I also was on my knees seeking God with tears and loud crying when he called me back to New York to start a church in Times Square. Once again, the Lord said, “David. I want you to have My mind, My concerns.”

If I have ever heard from God, it did not come through Bible study alone. It came through prayer—seeking God alone. If there is any visible measure of Christ in me, it is because of spending time with Him in the secret place.

Thursday, January 21, 2016


“If any other man thinketh that he hath whereof he might trust in the flesh, I more: circumcised the eighth day, of the stock of Israel, of the tribe of Benjamin, an Hebrew of the Hebrews; as touching the law, a Pharisee; concerning zeal, persecuting the church; touching the righteousness which is in the law, blameless” (Philippians 3:4-6).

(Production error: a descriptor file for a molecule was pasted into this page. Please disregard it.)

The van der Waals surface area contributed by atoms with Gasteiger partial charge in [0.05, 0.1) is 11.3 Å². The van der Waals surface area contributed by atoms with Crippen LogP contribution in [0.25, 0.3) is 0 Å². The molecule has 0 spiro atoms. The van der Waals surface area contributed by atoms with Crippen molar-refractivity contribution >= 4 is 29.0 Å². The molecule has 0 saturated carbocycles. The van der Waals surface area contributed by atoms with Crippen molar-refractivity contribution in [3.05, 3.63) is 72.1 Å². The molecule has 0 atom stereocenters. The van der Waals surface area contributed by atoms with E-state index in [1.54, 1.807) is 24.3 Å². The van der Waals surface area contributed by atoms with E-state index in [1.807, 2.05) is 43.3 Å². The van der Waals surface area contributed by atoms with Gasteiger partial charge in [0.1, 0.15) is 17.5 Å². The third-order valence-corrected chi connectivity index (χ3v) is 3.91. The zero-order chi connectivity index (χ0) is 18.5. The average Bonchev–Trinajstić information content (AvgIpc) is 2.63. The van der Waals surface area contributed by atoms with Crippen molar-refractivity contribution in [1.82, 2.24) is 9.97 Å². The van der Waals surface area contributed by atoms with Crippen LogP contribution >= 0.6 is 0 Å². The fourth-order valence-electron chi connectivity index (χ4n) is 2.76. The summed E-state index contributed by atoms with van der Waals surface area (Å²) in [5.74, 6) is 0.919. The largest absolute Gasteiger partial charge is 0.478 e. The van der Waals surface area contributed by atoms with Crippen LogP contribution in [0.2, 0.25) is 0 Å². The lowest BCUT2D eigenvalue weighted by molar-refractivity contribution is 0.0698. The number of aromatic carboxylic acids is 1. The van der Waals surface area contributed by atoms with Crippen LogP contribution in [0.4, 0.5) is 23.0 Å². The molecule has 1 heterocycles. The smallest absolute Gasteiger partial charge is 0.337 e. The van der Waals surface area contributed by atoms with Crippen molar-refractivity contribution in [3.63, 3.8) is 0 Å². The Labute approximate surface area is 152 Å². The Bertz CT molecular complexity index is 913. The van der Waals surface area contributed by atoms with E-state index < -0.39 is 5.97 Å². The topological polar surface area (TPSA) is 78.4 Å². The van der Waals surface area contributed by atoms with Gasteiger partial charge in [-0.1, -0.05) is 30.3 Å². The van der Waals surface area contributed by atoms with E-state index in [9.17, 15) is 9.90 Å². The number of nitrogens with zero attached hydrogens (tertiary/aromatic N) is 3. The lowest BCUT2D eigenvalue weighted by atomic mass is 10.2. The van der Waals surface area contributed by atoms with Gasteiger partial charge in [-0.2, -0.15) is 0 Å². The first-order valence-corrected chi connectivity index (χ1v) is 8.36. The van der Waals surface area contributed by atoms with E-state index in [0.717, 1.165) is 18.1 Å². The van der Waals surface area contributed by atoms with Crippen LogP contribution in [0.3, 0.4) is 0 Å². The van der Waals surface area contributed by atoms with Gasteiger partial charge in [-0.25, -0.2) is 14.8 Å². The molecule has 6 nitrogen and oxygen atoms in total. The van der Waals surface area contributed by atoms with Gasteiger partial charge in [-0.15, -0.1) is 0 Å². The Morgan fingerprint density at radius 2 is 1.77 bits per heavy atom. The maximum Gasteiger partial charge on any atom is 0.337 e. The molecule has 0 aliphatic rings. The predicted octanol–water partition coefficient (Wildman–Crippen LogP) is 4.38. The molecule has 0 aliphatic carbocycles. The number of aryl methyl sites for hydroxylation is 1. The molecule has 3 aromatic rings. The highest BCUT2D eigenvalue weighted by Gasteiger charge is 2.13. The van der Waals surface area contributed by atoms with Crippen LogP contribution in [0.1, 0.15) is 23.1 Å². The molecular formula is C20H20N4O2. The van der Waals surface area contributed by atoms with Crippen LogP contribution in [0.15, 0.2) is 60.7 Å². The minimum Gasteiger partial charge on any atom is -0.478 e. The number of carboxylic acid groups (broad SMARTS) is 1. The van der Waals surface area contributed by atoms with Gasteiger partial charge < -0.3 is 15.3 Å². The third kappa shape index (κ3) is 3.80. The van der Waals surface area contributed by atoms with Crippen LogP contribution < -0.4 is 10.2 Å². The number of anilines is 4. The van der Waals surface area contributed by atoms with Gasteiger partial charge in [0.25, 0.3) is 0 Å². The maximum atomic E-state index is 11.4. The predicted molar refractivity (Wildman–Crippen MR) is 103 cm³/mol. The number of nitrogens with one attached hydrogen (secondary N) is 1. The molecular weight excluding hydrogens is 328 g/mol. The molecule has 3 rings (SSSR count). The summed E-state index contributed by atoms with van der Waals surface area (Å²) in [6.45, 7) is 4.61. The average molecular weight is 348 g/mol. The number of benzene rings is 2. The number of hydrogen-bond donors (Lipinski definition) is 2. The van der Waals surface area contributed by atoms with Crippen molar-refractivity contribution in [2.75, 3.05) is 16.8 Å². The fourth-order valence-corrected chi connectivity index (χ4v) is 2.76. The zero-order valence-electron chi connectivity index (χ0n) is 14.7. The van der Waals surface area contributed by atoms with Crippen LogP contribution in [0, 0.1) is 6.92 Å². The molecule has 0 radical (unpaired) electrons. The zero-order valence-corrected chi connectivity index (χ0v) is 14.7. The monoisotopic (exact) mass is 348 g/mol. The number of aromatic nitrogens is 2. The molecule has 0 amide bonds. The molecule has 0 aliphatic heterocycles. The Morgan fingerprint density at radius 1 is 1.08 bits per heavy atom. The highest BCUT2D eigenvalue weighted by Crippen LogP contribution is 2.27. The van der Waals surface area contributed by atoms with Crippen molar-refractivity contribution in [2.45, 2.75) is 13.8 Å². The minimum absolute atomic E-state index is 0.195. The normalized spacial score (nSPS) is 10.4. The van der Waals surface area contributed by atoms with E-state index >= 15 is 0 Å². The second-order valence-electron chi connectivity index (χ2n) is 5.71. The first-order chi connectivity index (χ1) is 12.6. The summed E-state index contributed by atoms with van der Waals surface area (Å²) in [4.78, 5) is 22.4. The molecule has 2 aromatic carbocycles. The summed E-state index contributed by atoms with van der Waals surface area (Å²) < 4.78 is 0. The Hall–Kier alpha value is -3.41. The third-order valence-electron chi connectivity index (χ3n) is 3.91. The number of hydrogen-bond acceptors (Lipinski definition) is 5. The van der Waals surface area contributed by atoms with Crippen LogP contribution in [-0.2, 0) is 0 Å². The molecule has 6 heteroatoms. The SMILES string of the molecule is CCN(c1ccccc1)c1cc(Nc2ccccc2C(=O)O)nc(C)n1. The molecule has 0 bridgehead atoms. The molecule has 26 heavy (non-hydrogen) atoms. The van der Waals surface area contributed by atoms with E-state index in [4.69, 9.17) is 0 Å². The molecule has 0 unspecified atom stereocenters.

Paul was a man who could say, “I once was somebody. All my peers, including my fellow Pharisees, looked up to me. I was a Pharisee among Pharisees, climbing the ladder, and I was considered a holy man, a powerful teacher of the law. I had a reputation in the land and was blameless in the eyes of the people. But when Christ apprehended me, everything changed. The striving, the competing—everything that I thought gave my life meaning—was surrendered. I saw that I had missed the Lord completely.”

Paul had once thought his religious ambitions—his zeal, his competitive spirit, his works, his busyness—were all righteousness. He had thought it was all for God’s glory. Now Christ revealed to him that it was all flesh, all for self.

Therefore, Paul stated, “I laid aside all desire for success and recognition and determined to be a servant.”